How to Produce 640×480 Color VGA Video From an 8-Bit Arduino!

Let me set this up for you: most 8-bit AVRs in the wild (I happened to use an Arduino Nano for this project) are running at 16 MHz.  That’s 16,000,000 calculations per second… a very respectable number for most embedded applications.

The VGA industry standard, which is pretty much the default case “we-can-always-fallback-to-this” video standard (640 pixels wide by 480 pixels tall by 60 frames per second), requires pixels to be clocked out at 25.175 MHz:

25,175,000 > 16,000,000. 

And that was just one of the barriers to pulling off this silly project.  And, yes, with the hack I told you about last time (Please see my notes below), more is possible without overclocking the Arduino – roughly 800 or so pixels wide in 4 bit color should be doable with a 16MHz part, and, probably 1024 pixels in 4 bit color are in reach for 20 MHz clocked parts.  (If you’re willing to drop to 2 or 1 bit color and spend a ton on ICs that can handle even faster clocks, you can hit HD resolutions – but I think you’ll run into financial constraints before you max out on the technical side)

Let’s begin.

Or, if you want to skip the details:

What Was the Goal?

I’m not sure what the current resolution record on a stock clocked Arduino is, but with tight coding you can achieve around 512 pixels wide on a 20 Mhz or ~400 pixels wide on a 16 MHz part.  That math is simple: (20/25.175 * 640) or (16/25.175) * 640, if you can clock out your pixels at one pixel per clock.

My goal was to produce ‘full screen’ video from an Arduino using one of the early-gen display technologies (in America – so NTSC or VGA, sorry SCART and PAL).  Color too.

Even though people have hacked color NTSC video out of Arduinos, they generally have only done so by changing the clock to (usually) 14.31818 MHz crystals.  Television compatibility is great, but laziness won out and I targeted VGA and its simple, discrete outputs for red, green, and blue… and keeping my stock 16 MHz clock.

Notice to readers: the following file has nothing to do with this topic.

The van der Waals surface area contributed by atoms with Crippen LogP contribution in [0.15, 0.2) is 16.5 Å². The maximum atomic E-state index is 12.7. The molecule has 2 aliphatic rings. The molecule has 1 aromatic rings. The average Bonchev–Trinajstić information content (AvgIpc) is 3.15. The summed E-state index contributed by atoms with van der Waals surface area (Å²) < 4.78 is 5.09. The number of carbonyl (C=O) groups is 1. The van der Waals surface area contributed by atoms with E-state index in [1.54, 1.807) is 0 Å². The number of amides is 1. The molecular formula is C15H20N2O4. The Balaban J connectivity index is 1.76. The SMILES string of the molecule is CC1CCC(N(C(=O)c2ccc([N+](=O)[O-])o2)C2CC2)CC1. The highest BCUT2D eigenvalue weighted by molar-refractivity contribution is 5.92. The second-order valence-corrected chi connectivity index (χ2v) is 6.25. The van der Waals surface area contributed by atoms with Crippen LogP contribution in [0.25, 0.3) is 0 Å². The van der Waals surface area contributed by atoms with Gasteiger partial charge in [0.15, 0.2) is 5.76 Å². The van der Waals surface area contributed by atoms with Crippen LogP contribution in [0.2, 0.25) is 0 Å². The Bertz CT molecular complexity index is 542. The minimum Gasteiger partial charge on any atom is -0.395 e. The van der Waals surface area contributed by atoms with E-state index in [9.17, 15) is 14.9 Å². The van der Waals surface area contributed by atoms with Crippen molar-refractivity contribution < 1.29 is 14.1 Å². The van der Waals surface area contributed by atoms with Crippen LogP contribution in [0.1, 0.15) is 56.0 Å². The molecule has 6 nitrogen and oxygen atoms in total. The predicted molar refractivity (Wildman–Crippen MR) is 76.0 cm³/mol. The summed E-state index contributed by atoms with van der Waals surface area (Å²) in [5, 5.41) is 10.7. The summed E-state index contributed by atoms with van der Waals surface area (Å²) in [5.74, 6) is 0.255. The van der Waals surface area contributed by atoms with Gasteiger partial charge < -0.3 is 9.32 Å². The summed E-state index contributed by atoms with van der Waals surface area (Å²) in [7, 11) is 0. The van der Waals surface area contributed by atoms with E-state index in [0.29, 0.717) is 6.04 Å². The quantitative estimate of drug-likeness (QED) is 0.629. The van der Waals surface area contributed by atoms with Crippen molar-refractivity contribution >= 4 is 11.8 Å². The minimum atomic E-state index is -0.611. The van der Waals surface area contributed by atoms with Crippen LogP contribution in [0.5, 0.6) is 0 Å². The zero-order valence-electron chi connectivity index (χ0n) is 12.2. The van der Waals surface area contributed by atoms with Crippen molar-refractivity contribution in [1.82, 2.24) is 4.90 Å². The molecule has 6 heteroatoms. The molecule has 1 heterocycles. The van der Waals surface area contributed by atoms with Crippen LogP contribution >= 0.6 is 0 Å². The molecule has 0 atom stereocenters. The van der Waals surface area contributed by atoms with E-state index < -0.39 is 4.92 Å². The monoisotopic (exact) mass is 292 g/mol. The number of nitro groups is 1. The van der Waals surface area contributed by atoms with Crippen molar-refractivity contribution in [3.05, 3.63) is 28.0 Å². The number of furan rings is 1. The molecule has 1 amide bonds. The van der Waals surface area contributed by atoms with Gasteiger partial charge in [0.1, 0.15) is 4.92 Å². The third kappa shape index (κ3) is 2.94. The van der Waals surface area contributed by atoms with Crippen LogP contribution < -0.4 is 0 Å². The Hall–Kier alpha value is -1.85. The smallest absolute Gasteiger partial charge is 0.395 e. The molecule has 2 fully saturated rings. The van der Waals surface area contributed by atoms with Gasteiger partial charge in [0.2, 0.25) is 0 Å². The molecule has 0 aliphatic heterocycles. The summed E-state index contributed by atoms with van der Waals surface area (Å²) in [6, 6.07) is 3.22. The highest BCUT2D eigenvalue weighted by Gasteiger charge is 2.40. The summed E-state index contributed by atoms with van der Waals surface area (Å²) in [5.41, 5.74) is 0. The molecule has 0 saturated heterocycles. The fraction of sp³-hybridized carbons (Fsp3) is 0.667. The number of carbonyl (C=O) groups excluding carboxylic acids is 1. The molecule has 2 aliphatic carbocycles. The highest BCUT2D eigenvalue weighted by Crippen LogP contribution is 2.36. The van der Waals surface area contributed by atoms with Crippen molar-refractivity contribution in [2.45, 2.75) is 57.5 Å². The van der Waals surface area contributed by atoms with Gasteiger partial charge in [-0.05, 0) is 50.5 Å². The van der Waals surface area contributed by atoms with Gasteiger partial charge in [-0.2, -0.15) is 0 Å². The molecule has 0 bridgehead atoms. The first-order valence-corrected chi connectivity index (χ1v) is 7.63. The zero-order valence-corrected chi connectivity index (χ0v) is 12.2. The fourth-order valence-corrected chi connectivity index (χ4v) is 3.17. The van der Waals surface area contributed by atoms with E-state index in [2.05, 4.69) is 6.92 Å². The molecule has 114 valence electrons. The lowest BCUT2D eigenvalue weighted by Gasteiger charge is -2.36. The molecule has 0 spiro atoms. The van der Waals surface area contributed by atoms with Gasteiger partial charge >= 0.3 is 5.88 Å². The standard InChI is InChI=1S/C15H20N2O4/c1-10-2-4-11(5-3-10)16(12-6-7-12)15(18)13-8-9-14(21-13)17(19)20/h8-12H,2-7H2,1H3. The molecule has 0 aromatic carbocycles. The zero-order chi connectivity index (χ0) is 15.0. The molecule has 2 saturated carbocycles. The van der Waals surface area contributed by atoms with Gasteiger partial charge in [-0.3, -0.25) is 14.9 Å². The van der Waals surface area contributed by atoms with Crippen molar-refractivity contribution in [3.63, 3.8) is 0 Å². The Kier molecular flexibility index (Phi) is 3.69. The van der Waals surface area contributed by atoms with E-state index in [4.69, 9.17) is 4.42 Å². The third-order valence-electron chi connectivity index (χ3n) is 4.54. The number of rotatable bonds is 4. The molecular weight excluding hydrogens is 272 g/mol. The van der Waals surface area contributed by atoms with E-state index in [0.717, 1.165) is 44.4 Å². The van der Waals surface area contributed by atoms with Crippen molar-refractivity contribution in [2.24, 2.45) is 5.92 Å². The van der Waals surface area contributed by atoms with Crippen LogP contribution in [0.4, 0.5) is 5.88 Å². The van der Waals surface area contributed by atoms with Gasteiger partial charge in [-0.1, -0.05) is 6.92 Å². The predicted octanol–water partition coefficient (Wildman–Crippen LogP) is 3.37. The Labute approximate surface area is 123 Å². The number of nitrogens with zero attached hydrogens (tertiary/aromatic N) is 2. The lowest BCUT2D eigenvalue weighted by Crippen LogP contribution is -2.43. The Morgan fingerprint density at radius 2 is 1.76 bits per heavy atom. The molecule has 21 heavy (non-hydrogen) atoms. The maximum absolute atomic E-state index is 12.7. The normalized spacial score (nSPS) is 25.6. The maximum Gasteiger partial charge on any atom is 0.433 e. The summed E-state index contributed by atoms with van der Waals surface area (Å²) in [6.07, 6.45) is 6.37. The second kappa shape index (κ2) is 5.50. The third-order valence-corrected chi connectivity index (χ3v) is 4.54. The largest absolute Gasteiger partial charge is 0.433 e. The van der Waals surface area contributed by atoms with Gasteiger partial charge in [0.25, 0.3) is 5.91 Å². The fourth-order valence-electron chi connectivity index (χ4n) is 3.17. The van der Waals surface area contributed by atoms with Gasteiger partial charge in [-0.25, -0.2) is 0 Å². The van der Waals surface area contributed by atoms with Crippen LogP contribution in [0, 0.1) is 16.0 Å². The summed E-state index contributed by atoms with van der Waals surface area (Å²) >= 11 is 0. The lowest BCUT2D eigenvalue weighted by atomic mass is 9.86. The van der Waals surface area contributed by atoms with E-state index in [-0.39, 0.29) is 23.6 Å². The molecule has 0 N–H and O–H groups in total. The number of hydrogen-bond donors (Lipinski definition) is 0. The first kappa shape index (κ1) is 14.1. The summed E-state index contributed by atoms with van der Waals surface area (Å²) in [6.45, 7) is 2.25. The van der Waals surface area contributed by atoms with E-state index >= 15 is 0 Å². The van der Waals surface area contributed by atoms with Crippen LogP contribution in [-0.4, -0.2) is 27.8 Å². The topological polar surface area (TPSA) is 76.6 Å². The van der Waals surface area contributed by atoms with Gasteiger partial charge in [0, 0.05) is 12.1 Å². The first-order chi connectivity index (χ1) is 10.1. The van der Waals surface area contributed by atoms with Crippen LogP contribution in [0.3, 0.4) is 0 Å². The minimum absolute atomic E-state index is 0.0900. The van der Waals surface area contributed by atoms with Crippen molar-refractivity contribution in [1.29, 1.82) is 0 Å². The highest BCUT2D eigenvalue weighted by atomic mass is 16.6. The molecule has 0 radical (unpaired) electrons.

As a challenge to myself, I wanted to keep the clock under the maximum figures quoted by AVR (20 MHz at 5.5 volts).  Overclocking is fine for the consumer on a cheap part, but it wouldn’t be worth it to assume all risks in a commercial product by exceeding manufacturer specifications… if that’s your final destination.

So, my requirements were set:

  • Full width video, (>= 640 pixels wide) from an Arduino
  • Color
  • Use only parts I have on hand
  • No reprogrammable logic (FPGA/CPLD/GAL/PAL/PLA/Whatever else is out there)
  • No overclocking!

What Was Your Parts List?  Can I Have a Schematic?

Of course!

I did it with 6 ICs, 10 resistors, one VGA port and a bunch of jumper wire.  Substitutions are fine, just keep the propagation delay of the parts under 32 ns so you can latch in time (if you do my clock hack, probably 20ns due to the weird duty cycle) or so.  The first four are for the clock circuit I discussed last week.

  • HD74LS04P – Not Gate.  Used as Delay
  • HD74LS08P – And Gate.  XOR half
  • HD74LS32P – Or Gate.  XOR other half
  • SN74F10N – Fast 3 Input Nand Gates.  Clean up the ugly clock from the hacked XOR, also used as Inverter
  • DM74LS244N – 3 State Buffer/Line Driver/Line Receiver.  Control which pixel of the two is on the output bus.
  • SN74LS373N – 8 D Type Latches. Our digital sampler/output to resistors and sync.
  • VGA Port – See Nick Gammon’s site for how to wire this.
  • Resistors ~68 Ohm.  Sync signals.
  • Resistors ~470 Ohm. R/G/B signals.
A Note/Disclaimer:  I make no warranty that this is absolutely correct, and that I even transposed it correctly from my working copy.  I may have transposed this incorrectly, so don’t even trust the picture 100%.  I won’t be held responsible if you break any equipment using this circuit!  Before you turn this on, check my connections are accurate, your connections are correct and you understand what’s happening. 
Click to Zoom

Click to Zoom

(Note: try not to use my clock multiplier circuit if you build this.  It’s better to start with a 32 MHz oscillator and divide the clock by 2 to drive the Arduino than to use my hack.  Plus, that would cut your IC count down by 2-3.)

How Did You Achieve 640×480?

Click to Zoom

Click to Zoom

At this point I’d like to thank three folks in particular for inspiring this project.  Nick Gammon is the first – his VGA library was the start point for this successful project, and this demo requires his Timing library.  His timers greatly simplified the interrupt writing necessary for this project.  His wiring diagrams and initial code-base were also invaluable to sanity checking my early prototypes.

Second, thanks are owed to Henning Karlsen, who had great 16×16 fonts available for easy use in Microcontroller projects.  Please checkout his projects, especially his UTFT related projects where he has a ton of resources for serial displays.  My message generator uses one of his fonts.